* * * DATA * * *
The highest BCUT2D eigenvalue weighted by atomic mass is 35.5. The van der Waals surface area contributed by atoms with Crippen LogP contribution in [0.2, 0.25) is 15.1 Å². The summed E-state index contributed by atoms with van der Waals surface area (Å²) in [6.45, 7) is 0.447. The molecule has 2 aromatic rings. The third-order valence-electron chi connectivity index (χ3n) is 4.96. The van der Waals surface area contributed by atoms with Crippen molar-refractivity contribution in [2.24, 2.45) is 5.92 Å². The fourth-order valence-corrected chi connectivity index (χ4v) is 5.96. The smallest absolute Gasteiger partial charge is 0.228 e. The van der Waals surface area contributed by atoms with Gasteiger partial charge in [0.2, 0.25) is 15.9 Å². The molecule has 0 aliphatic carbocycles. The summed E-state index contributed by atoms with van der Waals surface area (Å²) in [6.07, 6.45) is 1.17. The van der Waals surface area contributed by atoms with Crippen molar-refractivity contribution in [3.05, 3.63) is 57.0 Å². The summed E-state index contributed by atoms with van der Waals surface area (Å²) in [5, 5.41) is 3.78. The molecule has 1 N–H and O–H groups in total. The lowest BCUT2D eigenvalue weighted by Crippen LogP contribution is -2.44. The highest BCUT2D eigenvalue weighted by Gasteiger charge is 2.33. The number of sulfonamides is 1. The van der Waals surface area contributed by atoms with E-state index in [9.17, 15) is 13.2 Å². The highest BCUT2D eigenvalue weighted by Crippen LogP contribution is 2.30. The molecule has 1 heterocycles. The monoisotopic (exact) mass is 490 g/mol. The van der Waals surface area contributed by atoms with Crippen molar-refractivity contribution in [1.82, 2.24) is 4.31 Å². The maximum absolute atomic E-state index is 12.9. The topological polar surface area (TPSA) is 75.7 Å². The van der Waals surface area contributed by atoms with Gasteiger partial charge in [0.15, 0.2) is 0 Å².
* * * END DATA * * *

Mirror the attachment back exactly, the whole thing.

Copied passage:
The highest BCUT2D eigenvalue weighted by atomic mass is 35.5. The van der Waals surface area contributed by atoms with Crippen LogP contribution in [0.2, 0.25) is 15.1 Å². The summed E-state index contributed by atoms with van der Waals surface area (Å²) in [6.45, 7) is 0.447. The molecule has 2 aromatic rings. The third-order valence-electron chi connectivity index (χ3n) is 4.96. The van der Waals surface area contributed by atoms with Crippen molar-refractivity contribution in [2.24, 2.45) is 5.92 Å². The fourth-order valence-corrected chi connectivity index (χ4v) is 5.96. The smallest absolute Gasteiger partial charge is 0.228 e. The van der Waals surface area contributed by atoms with Gasteiger partial charge in [0.2, 0.25) is 15.9 Å². The molecule has 0 aliphatic carbocycles. The summed E-state index contributed by atoms with van der Waals surface area (Å²) in [6.07, 6.45) is 1.17. The van der Waals surface area contributed by atoms with Crippen molar-refractivity contribution in [3.05, 3.63) is 57.0 Å². The summed E-state index contributed by atoms with van der Waals surface area (Å²) in [5, 5.41) is 3.78. The molecule has 1 N–H and O–H groups in total. The lowest BCUT2D eigenvalue weighted by Crippen LogP contribution is -2.44. The highest BCUT2D eigenvalue weighted by Gasteiger charge is 2.33. The number of sulfonamides is 1. The van der Waals surface area contributed by atoms with E-state index in [9.17, 15) is 13.2 Å². The highest BCUT2D eigenvalue weighted by Crippen LogP contribution is 2.30. The molecule has 1 heterocycles. The monoisotopic (exact) mass is 490 g/mol. The van der Waals surface area contributed by atoms with Crippen molar-refractivity contribution in [1.82, 2.24) is 4.31 Å². The maximum absolute atomic E-state index is 12.9. The topological polar surface area (TPSA) is 75.7 Å². The van der Waals surface area contributed by atoms with Gasteiger partial charge in [0.15, 0.2) is 0 Å².